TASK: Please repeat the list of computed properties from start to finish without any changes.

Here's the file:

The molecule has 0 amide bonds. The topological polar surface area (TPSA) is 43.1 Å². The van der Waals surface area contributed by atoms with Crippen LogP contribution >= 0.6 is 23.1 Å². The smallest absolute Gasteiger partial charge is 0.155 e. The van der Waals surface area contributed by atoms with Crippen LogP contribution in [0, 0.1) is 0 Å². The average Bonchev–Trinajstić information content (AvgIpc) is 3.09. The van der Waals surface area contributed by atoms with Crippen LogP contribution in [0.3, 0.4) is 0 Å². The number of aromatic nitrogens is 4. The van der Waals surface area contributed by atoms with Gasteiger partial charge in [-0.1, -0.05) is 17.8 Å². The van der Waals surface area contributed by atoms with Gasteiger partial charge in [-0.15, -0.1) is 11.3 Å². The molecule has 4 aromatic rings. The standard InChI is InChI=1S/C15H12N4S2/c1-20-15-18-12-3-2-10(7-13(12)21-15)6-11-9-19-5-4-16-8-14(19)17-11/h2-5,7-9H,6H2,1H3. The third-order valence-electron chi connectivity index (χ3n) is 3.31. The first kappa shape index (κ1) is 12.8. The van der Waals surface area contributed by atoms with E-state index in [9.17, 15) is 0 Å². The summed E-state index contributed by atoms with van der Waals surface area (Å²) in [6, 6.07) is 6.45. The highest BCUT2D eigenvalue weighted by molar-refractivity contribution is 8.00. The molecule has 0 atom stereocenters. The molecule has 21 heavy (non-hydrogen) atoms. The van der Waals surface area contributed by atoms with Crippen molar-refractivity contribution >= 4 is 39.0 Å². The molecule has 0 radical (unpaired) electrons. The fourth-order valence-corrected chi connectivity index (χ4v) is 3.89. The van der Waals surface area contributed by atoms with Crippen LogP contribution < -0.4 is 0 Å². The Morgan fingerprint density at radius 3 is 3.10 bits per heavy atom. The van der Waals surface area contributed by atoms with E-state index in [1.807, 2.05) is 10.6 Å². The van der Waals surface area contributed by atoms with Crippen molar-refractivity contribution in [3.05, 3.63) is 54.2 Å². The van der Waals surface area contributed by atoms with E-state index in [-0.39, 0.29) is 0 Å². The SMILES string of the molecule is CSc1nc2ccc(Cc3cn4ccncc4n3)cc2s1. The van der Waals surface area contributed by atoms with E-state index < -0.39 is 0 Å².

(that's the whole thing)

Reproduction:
The molecule has 0 amide bonds. The topological polar surface area (TPSA) is 43.1 Å². The van der Waals surface area contributed by atoms with Crippen LogP contribution >= 0.6 is 23.1 Å². The smallest absolute Gasteiger partial charge is 0.155 e. The van der Waals surface area contributed by atoms with Crippen LogP contribution in [0, 0.1) is 0 Å². The average Bonchev–Trinajstić information content (AvgIpc) is 3.09. The van der Waals surface area contributed by atoms with Crippen LogP contribution in [0.3, 0.4) is 0 Å². The number of aromatic nitrogens is 4. The van der Waals surface area contributed by atoms with Gasteiger partial charge in [-0.1, -0.05) is 17.8 Å². The van der Waals surface area contributed by atoms with Gasteiger partial charge in [-0.15, -0.1) is 11.3 Å². The molecule has 4 aromatic rings. The standard InChI is InChI=1S/C15H12N4S2/c1-20-15-18-12-3-2-10(7-13(12)21-15)6-11-9-19-5-4-16-8-14(19)17-11/h2-5,7-9H,6H2,1H3. The third-order valence-electron chi connectivity index (χ3n) is 3.31. The first kappa shape index (κ1) is 12.8. The van der Waals surface area contributed by atoms with E-state index in [9.17, 15) is 0 Å². The summed E-state index contributed by atoms with van der Waals surface area (Å²) in [6, 6.07) is 6.45. The highest BCUT2D eigenvalue weighted by molar-refractivity contribution is 8.00. The molecule has 0 atom stereocenters. The molecule has 21 heavy (non-hydrogen) atoms. The van der Waals surface area contributed by atoms with Crippen molar-refractivity contribution >= 4 is 39.0 Å². The molecule has 0 radical (unpaired) electrons. The fourth-order valence-corrected chi connectivity index (χ4v) is 3.89. The van der Waals surface area contributed by atoms with Crippen LogP contribution < -0.4 is 0 Å². The Morgan fingerprint density at radius 3 is 3.10 bits per heavy atom. The van der Waals surface area contributed by atoms with E-state index in [1.807, 2.05) is 10.6 Å². The van der Waals surface area contributed by atoms with Crippen molar-refractivity contribution in [3.05, 3.63) is 54.2 Å². The van der Waals surface area contributed by atoms with E-state index in [-0.39, 0.29) is 0 Å². The SMILES string of the molecule is CSc1nc2ccc(Cc3cn4ccncc4n3)cc2s1. The van der Waals surface area contributed by atoms with E-state index < -0.39 is 0 Å².